Some consumer safes protected with electronic locks are quite easy to hack using basic techniques. Others, though, like those made to store guns, are designed to resist expert manipulation.
However, one hacker demonstrated at the DEF CON security conference Friday that even high-security rated electronic safe locks are susceptible to side-channel attacks typically used against cryptosystems.
Side-channel attacks involve techniques like analyzing power fluctuations and variations in the time it takes operations to complete on an electronic device. By monitoring these values when the system checks the user's input against a stored value, attackers can incrementally recover encryption keys or, in the case of electronic safe locks, the correct access code.
Plore, the hacker who demonstrated two such attacks at DEF CON, is an embedded software developer with a background in electrical engineering. One of his targets was the Sargent and Greenleaf 6120, an older electronic safe lock from the late '90s that's still being sold and certified as highly secure by UL, an international safety certification company. The second target was a newer lock from 2006 called the Sargent and Greenleaf Titan PivotBolt.
Plore tapped the power wires between the S&G 6120 keypad and the electronic lock mechanism inside the safe. By doing so, he was able to see fluctuations in the flow of electrical current when the lock extracted the correct six-digit access code from memory in order to compare it to the code entered by the user. He showed that an attacker could recover the correct code by entering an incorrect code on the keypad while performing power analysis on the device.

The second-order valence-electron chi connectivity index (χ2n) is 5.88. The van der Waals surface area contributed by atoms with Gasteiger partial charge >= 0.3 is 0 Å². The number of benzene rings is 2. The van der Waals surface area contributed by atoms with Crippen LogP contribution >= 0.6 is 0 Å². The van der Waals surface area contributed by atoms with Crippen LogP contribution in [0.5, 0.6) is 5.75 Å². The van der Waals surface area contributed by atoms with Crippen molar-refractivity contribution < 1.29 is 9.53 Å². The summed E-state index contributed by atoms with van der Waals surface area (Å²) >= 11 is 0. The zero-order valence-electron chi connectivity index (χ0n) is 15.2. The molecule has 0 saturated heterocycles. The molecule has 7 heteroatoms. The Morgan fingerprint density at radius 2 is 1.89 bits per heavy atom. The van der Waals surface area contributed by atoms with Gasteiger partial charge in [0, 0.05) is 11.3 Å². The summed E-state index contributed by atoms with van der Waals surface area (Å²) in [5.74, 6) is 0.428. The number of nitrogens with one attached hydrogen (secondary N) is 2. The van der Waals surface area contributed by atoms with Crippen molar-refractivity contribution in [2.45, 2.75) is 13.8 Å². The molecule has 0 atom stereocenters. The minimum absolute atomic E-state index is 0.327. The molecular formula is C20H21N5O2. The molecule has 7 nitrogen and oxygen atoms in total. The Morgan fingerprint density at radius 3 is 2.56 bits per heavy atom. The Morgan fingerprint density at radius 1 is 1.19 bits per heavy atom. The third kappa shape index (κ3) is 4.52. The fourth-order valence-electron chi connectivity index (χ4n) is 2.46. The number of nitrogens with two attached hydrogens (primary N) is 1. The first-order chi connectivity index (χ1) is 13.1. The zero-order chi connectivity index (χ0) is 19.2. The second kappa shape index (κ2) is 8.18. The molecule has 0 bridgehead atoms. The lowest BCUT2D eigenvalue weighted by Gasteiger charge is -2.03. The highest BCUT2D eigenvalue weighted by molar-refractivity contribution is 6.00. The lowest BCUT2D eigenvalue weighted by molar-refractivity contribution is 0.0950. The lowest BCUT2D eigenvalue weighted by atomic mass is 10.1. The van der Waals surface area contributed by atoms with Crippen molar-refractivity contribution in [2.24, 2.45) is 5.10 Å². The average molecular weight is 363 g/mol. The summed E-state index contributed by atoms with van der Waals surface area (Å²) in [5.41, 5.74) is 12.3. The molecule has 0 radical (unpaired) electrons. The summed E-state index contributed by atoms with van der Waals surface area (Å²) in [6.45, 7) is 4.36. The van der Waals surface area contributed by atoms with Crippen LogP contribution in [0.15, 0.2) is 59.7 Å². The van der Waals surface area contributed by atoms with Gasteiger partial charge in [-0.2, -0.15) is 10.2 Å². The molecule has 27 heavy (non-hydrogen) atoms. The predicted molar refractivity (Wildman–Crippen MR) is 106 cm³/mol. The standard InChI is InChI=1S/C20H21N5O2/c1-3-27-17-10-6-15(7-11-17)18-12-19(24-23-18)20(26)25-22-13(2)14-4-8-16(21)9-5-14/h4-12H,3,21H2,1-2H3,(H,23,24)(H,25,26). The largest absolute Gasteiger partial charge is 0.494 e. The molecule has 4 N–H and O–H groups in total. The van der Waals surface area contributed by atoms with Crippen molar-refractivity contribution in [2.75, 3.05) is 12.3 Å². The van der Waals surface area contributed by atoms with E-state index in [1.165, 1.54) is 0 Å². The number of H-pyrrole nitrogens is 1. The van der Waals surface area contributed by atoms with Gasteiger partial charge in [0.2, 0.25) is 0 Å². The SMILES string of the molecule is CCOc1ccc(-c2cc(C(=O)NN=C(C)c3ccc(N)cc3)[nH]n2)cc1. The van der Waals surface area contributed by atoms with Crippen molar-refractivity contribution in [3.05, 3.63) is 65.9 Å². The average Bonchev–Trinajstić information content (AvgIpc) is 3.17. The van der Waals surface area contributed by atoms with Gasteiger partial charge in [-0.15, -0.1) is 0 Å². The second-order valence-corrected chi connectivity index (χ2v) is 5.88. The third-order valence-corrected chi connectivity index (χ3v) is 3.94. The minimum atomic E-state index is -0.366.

The Titan PivotBolt lock was somewhat more difficult to defeat, and it required a combination of a brute force attack implemented through a custom made device, as well as power analysis and timing analysis. It also required cutting the power after a guess attempt in order to prevent the lock from incrementing a counter that would enforce a 10-minute delay after five failed attempts.
While many consumer electronic safe locks are likely vulnerable to these attacks, there are other much more expensive locks designed to prevent side-channel techniques.
There is a U.S. federal standard for high-security locks approved by the General Services Administration for securing classified documents, materials, equipment, and weapons. This standard specifically defends against these attacks, Plore said.
Burglars won't bother with power analysis to open consumer safes and are more likely to use a crowbar, but the researcher believes these techniques might also be applicable to other software-based lockout systems, like those in phones or cars.
Earlier this year, the FBI sought a court order to force Apple to help it break into the locked iPhone of a mass shooter in San Bernardino, California. After Apple refused and challenged the order, the FBI bought an unspecified exploit from a third-party that allowed it to bypass the PIN lock and the safety mechanism designed to erase the phone's contents after a number of invalid PIN entries.